Last-minute negotiations between organisers and Barnsley Council failed to save the day for what would have been the 148th show.
Even a scaled-down version has proved to be impossible.
Show manager Nicholas Hoyland said: "Let's hope that 2021 is a much more favourable year and that things move towards something nearer to normal."
Town mayor Steve Webber said that while he is disappointed the show has been called off, he feels the decision is the right one.
The Penistone Agricultural Society team has been constantly reviewing updated regulations as lockdown has been slowly lifted across the country.
"We had thought that while our traditional show couldn't go ahead, we could at least have put on a small family, ticket-only event for the local community," said Mr Hoyland. "This is something which has been done in recent weeks within the new guidelines across other areas of the country by other societies.
"It is, however, with real regret that the decision has been made that we cannot go ahead in any format this year. No events are to be allowed in the area for the foreseeable future."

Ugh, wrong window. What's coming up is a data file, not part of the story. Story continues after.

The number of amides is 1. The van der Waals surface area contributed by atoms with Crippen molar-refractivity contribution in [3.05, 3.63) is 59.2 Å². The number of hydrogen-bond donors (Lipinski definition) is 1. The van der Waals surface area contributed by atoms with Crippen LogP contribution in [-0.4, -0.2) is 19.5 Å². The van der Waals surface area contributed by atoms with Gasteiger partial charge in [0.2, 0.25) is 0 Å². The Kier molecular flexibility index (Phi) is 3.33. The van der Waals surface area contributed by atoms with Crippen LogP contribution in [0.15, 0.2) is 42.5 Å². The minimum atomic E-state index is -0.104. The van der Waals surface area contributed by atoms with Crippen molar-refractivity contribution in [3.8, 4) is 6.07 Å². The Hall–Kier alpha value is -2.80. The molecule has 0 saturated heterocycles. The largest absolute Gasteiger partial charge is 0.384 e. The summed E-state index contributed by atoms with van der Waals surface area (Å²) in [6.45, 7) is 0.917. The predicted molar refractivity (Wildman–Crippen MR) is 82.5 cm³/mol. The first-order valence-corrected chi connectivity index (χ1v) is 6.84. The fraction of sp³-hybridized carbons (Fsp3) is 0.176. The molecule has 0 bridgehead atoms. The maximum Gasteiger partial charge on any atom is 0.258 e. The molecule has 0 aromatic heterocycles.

Organisers will be in contact with traders who had booked space for this year and who were still hoping that an event of some kind could still take place.
"We would also like to thank our many visitors who have also been asking if our show is going ahead," he said.
Talks between the borough council and organisers went 'beyond the 11th hour' in a bid to save the show and a decision was delayed in last-ditch attempts to rescue the annual event - one of the biggest one-day agricultural shows in the country.
"Everything possible was done to prepare for the show going ahead," said Mr Hoyland. “That meant negotiating flexible deals with contractors who supply the infrastructure to create the showground and an acceptance that any event this year would have to be ticket only, with no admissions on the gate.
“We thought it was only fair to give it our best shot. A lot of events were cancelled early and we said we would take it to the wire to give it the best chance. We have given it two and a half months longer than we normally would.”
The team had been in regular talks with Barnsley Council and many issues had been ironed out, he said, but final approval was still needed for a licence to be issued which would allow the show to proceed.
Coun Webber said: "I'm as disappointed as most people will be to lose such a well-known and well-attended local event.
"There has obviously been so much background work done since last year that I feel really sorry for the society for all the hard work they've done to date, only to have to cancel the event.
"However, I think the cancellation is the right and responsible thing to do and I know that next year the event will be as well-received, well-supported and well-organised as in years gone by."